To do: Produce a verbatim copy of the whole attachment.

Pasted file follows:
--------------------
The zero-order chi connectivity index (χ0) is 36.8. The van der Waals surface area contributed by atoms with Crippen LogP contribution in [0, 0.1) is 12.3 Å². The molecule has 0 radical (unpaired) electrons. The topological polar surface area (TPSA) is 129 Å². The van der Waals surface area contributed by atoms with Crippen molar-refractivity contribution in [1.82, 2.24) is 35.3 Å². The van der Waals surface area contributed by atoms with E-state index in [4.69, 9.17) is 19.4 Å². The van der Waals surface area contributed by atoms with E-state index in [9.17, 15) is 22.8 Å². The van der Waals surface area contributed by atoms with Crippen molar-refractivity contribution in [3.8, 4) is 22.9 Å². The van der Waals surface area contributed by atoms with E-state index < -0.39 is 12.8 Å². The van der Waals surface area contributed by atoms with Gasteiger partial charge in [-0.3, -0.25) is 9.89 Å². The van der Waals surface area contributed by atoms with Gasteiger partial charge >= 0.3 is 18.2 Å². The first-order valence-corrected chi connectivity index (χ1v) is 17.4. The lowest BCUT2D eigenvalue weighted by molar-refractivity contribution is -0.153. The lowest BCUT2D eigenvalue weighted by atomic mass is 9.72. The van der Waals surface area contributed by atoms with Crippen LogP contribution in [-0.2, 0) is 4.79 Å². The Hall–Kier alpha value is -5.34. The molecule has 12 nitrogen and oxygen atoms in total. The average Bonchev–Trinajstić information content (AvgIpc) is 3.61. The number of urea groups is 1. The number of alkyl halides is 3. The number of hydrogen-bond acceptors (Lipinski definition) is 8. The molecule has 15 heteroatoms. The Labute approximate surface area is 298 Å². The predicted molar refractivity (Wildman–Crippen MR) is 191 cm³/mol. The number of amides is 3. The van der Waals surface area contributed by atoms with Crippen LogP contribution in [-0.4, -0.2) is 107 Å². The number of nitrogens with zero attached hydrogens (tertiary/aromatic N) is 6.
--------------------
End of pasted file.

The zero-order chi connectivity index (χ0) is 36.8. The van der Waals surface area contributed by atoms with Crippen LogP contribution in [0, 0.1) is 12.3 Å². The molecule has 0 radical (unpaired) electrons. The topological polar surface area (TPSA) is 129 Å². The van der Waals surface area contributed by atoms with Crippen molar-refractivity contribution in [1.82, 2.24) is 35.3 Å². The van der Waals surface area contributed by atoms with E-state index in [4.69, 9.17) is 19.4 Å². The van der Waals surface area contributed by atoms with E-state index in [9.17, 15) is 22.8 Å². The van der Waals surface area contributed by atoms with Crippen molar-refractivity contribution in [3.8, 4) is 22.9 Å². The van der Waals surface area contributed by atoms with E-state index < -0.39 is 12.8 Å². The van der Waals surface area contributed by atoms with Gasteiger partial charge in [-0.3, -0.25) is 9.89 Å². The van der Waals surface area contributed by atoms with Gasteiger partial charge >= 0.3 is 18.2 Å². The first-order valence-corrected chi connectivity index (χ1v) is 17.4. The lowest BCUT2D eigenvalue weighted by molar-refractivity contribution is -0.153. The lowest BCUT2D eigenvalue weighted by atomic mass is 9.72. The van der Waals surface area contributed by atoms with Crippen LogP contribution in [-0.2, 0) is 4.79 Å². The Hall–Kier alpha value is -5.34. The molecule has 12 nitrogen and oxygen atoms in total. The average Bonchev–Trinajstić information content (AvgIpc) is 3.61. The number of urea groups is 1. The number of alkyl halides is 3. The number of hydrogen-bond acceptors (Lipinski definition) is 8. The molecule has 15 heteroatoms. The Labute approximate surface area is 298 Å². The predicted molar refractivity (Wildman–Crippen MR) is 191 cm³/mol. The number of amides is 3. The van der Waals surface area contributed by atoms with Crippen LogP contribution in [-0.4, -0.2) is 107 Å². The number of nitrogens with zero attached hydrogens (tertiary/aromatic N) is 6.